EU aid to its farmers fell marginally from $136.1bn to $133.8bn while Japanese and Swiss farmers remained among the most protected. The producer subsidy equivalent, which measures the cost to taxpayers of subsidies and consumers of tariff barriers, was 32 per cent in the EU, 56 per cent in Japan and 68 per cent in Switzerland. The $42.7bn US support represented 16 per cent of receipts.

In very simple terms, a concentrated interest deriving benefits from intervention prevails over the diffuse interests of consumers and taxpayers.

Saturday, June 24, 2006

In the land of the square bracket

Just how far apart the leading participants in the Doha Round are on farm trade issues is revealed in a draft paper on modalities published by the chair of the agricultural negotiations, Kiwi Crawford Falconer.

Falconer was obliged to admit that his document is 'inelegant' and it contains no less than 760 pairs of square brackets, indicating a lack of agreement, in a document of 74 pages. This beats the current world record of 402 square brackets in the Seattle draft in 1999.

It is difficult to see any progress on the key issues. For example, there is no narrowing of positions on sensitive products with the text stating that 'each member shall have the right to designate up to [1-15] per cent of dutiable tariff lines as "sensitive products"'.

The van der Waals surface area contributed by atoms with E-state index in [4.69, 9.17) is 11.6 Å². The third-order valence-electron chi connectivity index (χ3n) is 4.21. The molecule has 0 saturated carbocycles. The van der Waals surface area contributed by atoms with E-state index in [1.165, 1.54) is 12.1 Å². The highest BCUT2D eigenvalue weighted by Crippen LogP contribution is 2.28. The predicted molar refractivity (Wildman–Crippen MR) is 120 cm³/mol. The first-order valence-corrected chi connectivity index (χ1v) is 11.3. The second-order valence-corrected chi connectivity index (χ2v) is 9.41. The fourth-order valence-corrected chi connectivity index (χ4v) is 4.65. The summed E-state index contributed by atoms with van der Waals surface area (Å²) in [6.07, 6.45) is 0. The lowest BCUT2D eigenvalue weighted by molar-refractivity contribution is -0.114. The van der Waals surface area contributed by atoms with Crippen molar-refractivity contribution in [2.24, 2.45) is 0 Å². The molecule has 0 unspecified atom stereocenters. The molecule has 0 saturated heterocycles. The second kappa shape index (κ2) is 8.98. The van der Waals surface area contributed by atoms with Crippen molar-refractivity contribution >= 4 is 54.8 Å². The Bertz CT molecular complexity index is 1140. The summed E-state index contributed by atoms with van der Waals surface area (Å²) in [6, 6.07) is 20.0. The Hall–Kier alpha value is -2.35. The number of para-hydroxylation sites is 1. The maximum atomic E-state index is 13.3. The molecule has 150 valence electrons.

It is difficult to escape the conclusion that the ministerial meeting in Geneva expected for June 28 - July 3 will fail to make the badly needed significant progress. There is, however, an increasing realisation that the whole Doha Round is in jeopardy given the need for a timetable that will allow for American approval under fast track negotiations.

High level political leaders need to intervene effectively to ensure a renewed focus on the broad picture rather than the ad valorem tariff for butter. That is not an easy task, however, given that many (from American politicians to NGOs, not to mention the French) are arguing that no agreement is better than a bad agreement. What is increasingly likely is that this will be the last omnibus trade round as they hinder as much as help progress towards fairer world trade.

Friday, June 23, 2006

Dubya is cone sharing fave

President George W. Bush may have had bad poll figures recently, but they are starting to recover, and now Americans have chosen him as the No.1 VIP they would like to share an ice cream cone with.